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Homeownership may be the stuff of American dreams, but it doesn't come cheap. Even a reasonably priced home will end up costing many more times the initial amount. In addition to the mortgage, there's interest, taxes, insurance and upkeep. And that's before any renovations you might want to make.
For many, homeownership may not make financial sense, said Laura Walton, executive director of the TCI Foundation, a nonprofit that provides financial literacy education to young adults.
"The idea of homeownership is so ingrained in our culture," she said. "But not everyone should own a home."
Before diving into homeownership, decide if you can handle all the costs involved.
The expenses start piling up the moment you say "I do" to a home. If you plan to take out a mortgage, have a good chunk of cash already in your bank account. In addition to your down payment, banks want to see some financial cushion so they'll have confidence in your ability to pay the mortgage.
"Expect to have the bank up in your business during the home-buying process," explained Katie Brewer, a certified financial planner and founder of Your Richest Life.
A 20 percent down payment is the gold standard for a mortgage, said Linda Rheinberger, a broker with Berkshire Hathaway Home Services in Las Vegas and regional vice president of the National Association of Realtors. That way, you'll get a lower interest rate and won't need to carry private mortgage insurance.
But you can still get a mortgage for less than that much down. Veterans, for example, can even score a mortgage for no money down if they have good credit and go through the U.S. Department of Veterans Affairs.
Once the home-buying process gets under way, buyers should be prepared to pay for a number of other costs, such as an inspection, title search, appraisal, survey and origination fees, to name a few. Some of these costs can be rolled up into the loan, but that will result in higher payments. You may be able to negotiate down the loan origination fee.
In total, Rheinberger cautioned, buyers should expect to pay 2 percent to 5 percent of a home's sales price in fees before they're ever given the keys to their kingdom.
The expenses, of course, don't end at closing.
Unless you have a couple of college buddies with strong backs, expect to shell out a couple thousand dollars for movers. Obviously, long-distance moves cost more.
Moving within 20 miles will probably cost $1,000 or so. A cross-country relocation could cost upward of $5,000. For that reason, it pays to think carefully about what you're putting into the moving truck.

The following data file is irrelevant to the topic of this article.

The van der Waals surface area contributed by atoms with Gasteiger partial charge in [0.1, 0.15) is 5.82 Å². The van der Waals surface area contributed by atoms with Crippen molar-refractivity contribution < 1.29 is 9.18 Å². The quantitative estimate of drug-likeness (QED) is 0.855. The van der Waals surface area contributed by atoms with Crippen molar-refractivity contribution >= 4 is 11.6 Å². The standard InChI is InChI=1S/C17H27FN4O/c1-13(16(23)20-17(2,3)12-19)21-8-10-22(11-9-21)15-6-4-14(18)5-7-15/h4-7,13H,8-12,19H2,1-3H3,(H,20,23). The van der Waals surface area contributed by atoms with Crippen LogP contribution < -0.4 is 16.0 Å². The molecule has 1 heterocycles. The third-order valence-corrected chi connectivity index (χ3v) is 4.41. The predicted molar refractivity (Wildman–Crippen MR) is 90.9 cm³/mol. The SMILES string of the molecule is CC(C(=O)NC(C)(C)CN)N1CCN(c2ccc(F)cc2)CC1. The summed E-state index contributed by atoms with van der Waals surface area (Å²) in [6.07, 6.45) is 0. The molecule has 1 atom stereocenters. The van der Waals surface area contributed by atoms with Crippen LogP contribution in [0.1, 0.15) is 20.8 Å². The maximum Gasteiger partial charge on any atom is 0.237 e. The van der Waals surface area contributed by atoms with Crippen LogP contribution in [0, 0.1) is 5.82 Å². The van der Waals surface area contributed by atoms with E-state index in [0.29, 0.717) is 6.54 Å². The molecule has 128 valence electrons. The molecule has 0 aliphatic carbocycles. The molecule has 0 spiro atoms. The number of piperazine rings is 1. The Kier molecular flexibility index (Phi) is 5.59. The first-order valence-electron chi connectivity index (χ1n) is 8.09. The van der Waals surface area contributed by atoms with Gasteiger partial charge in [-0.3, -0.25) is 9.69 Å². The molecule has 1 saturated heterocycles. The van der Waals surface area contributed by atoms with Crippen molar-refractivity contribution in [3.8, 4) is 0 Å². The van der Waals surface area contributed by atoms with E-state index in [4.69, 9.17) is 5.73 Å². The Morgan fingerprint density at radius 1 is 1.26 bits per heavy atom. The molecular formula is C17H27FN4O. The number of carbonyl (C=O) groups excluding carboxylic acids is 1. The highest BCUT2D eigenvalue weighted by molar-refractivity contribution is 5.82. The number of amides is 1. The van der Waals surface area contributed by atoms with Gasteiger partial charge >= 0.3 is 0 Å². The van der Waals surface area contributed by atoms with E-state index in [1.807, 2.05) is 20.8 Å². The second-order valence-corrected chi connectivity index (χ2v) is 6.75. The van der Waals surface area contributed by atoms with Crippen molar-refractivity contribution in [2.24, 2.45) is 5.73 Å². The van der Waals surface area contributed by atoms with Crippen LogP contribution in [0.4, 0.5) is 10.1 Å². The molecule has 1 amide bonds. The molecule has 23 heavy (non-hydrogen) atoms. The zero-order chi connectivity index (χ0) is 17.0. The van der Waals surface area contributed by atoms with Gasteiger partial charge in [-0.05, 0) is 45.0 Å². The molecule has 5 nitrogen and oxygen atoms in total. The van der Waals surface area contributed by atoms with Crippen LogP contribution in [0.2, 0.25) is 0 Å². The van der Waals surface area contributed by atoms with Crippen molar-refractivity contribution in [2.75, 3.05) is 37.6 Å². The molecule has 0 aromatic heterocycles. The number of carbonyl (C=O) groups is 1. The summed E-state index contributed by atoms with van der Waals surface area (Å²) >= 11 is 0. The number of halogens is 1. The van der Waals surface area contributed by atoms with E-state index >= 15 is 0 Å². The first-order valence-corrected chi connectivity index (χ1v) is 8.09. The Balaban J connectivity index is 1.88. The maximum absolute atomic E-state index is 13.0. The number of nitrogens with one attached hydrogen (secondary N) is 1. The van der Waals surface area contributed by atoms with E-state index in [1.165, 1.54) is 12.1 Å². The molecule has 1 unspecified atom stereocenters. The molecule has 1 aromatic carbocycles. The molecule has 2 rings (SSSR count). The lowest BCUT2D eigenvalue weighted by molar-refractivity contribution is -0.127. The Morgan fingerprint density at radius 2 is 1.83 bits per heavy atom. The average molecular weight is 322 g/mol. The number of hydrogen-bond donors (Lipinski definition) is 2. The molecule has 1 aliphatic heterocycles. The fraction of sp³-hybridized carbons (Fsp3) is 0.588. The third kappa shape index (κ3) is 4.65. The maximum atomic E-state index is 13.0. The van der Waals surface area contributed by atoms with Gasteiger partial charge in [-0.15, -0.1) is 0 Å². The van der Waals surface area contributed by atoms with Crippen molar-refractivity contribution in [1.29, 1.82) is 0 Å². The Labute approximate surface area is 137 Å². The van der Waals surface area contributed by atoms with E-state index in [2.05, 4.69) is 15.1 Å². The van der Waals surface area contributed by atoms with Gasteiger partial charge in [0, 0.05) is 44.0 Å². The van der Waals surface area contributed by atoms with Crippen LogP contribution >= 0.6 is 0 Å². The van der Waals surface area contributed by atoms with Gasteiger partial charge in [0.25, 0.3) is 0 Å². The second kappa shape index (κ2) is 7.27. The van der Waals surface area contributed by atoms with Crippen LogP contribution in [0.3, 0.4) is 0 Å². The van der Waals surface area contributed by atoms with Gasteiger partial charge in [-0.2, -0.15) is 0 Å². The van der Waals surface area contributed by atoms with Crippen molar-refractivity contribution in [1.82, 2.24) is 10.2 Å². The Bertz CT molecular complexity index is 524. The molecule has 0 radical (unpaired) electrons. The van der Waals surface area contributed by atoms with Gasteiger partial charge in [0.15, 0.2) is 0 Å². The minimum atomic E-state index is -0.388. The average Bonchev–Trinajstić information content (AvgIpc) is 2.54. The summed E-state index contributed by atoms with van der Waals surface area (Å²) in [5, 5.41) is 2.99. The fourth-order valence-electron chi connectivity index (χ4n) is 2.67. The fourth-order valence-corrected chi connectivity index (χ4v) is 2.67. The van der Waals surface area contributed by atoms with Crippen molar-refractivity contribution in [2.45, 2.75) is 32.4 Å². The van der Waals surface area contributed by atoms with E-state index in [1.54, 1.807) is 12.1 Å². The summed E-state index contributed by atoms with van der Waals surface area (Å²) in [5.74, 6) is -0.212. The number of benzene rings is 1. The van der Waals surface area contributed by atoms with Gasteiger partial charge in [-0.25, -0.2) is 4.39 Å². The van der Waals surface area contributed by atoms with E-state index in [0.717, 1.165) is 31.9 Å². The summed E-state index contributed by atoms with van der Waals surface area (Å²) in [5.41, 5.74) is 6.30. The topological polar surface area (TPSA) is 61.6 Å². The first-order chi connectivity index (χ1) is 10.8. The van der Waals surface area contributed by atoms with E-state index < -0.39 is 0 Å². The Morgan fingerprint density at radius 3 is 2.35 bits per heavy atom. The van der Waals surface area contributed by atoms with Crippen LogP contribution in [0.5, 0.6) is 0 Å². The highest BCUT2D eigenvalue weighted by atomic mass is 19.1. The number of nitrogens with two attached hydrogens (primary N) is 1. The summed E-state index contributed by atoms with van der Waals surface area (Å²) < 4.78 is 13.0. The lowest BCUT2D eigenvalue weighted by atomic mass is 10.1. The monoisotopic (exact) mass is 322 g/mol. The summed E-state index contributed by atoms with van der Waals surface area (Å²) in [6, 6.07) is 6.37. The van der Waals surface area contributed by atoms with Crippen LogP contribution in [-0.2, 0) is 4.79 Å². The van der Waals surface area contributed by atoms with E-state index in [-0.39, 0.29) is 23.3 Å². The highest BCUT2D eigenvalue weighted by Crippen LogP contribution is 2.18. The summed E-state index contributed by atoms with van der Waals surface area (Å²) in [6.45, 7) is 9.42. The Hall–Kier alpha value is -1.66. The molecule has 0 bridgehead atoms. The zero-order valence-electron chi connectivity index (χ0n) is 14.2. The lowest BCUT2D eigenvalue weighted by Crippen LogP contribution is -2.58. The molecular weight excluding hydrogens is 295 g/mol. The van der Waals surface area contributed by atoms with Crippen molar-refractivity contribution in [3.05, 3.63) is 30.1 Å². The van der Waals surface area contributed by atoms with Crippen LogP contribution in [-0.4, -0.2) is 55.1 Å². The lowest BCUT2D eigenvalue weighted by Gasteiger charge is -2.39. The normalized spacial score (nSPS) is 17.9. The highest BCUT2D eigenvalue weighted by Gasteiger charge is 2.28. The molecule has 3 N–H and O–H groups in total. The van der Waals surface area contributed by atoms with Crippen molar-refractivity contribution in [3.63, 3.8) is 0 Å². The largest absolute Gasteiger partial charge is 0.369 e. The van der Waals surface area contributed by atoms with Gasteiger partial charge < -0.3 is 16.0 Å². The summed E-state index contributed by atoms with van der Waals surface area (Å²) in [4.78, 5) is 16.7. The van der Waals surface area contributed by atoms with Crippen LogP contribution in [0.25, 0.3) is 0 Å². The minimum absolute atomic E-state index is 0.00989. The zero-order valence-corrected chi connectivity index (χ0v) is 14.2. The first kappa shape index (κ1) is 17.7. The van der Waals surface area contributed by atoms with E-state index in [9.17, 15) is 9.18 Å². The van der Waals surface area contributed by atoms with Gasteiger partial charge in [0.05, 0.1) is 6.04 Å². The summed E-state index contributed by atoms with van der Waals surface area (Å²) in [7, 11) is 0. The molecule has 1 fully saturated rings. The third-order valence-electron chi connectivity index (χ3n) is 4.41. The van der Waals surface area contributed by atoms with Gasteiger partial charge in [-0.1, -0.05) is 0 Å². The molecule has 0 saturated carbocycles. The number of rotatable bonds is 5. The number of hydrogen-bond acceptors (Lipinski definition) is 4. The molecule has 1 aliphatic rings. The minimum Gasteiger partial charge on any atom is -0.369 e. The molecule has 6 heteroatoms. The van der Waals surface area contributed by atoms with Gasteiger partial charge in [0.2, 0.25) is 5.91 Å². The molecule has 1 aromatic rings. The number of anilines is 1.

"If you're moving out of state, try to get rid of or sell as much personal property as possible," said Rheinberger.
It might cost more to move furniture long distance than it will be to buy replacements in your new location. On the other hand, a big house needs lots of furnishings.
"If you're used to a one-bedroom apartment and then you go to a three- or four-bedroom house, you're going to need a lot more furniture," said Brad Hunter, chief economist with HomeAdvisor, which estimates the most common costs of homeownership.
While some sellers leave behind major appliances such as a stove or dishwasher, you may need to provide a refrigerator and washer and dryer. Even low-end models can cost $1,000 or more.
And don't forget the little things, added CFP Joe Pitzl, managing partner with Pitzl Financial. "When you walk into a house, there are no brooms or mops or vacuums," he said. "There's an endless number of things that come up along the way that eat into your cash flow."
After the expense of moving, you are not free and clear. Just about anything can go wrong in a home, and homeowner's insurance may not cover it.
Take it from financial planner Brewer of Your Richest Life. About a year after she and her husband moved into their Dallas home, they discovered a tree root encroaching on a sewer line. "It didn't come up in the inspection, and the insurance wouldn't cover it because it wasn't technically in the house," she said.
Removing the tree root set them back $2,000, an expense they never anticipated. The moral of the lesson, said Brewer, is, "Don't go into homeownership if you don't have an emergency fund, because things come up all the time."
While Brewer's repair came out of the blue, others may be more predictable, and you have be realistic about what you're getting yourself into, said Craig McClelland, chief operating officer with Better Homes and Gardens Real Estate Metro Brokers in Atlanta.
"If you have a 16-year-old house, that means you probably have a 16-year-old [heating, ventilation and air-conditioning] system," he said. "The inspector may not explain that there is a $15,000 bill sitting right there."
According to a recent study by HomeAdvisor, within the first year of homeownership, 46 percent of owners spent more on projects than they had anticipated, and 57 percent encountered unexpected projects.
"Coming from a culture of renting, you don't realize the cost of even minor repairs," said Walton of the TCI Foundation.
Consider this: Repairing a furnace can go as high as $800. Replacing gutters and downspouts costs as much as $9,000, according to HomeAdvisor.
But delaying home repairs can have worse long-term consequences. Homeowners should plan on spending an average of 1 percent to 2 percent of the sale price each year on maintenance. If your home costs $300,000, that means $3,000 to $6,000, though you might not spend that much every single year.
Homeownership can be rewarding as long as you're realistic about how much it will cost you.
— By Ilana Polyak, special to CNBC.com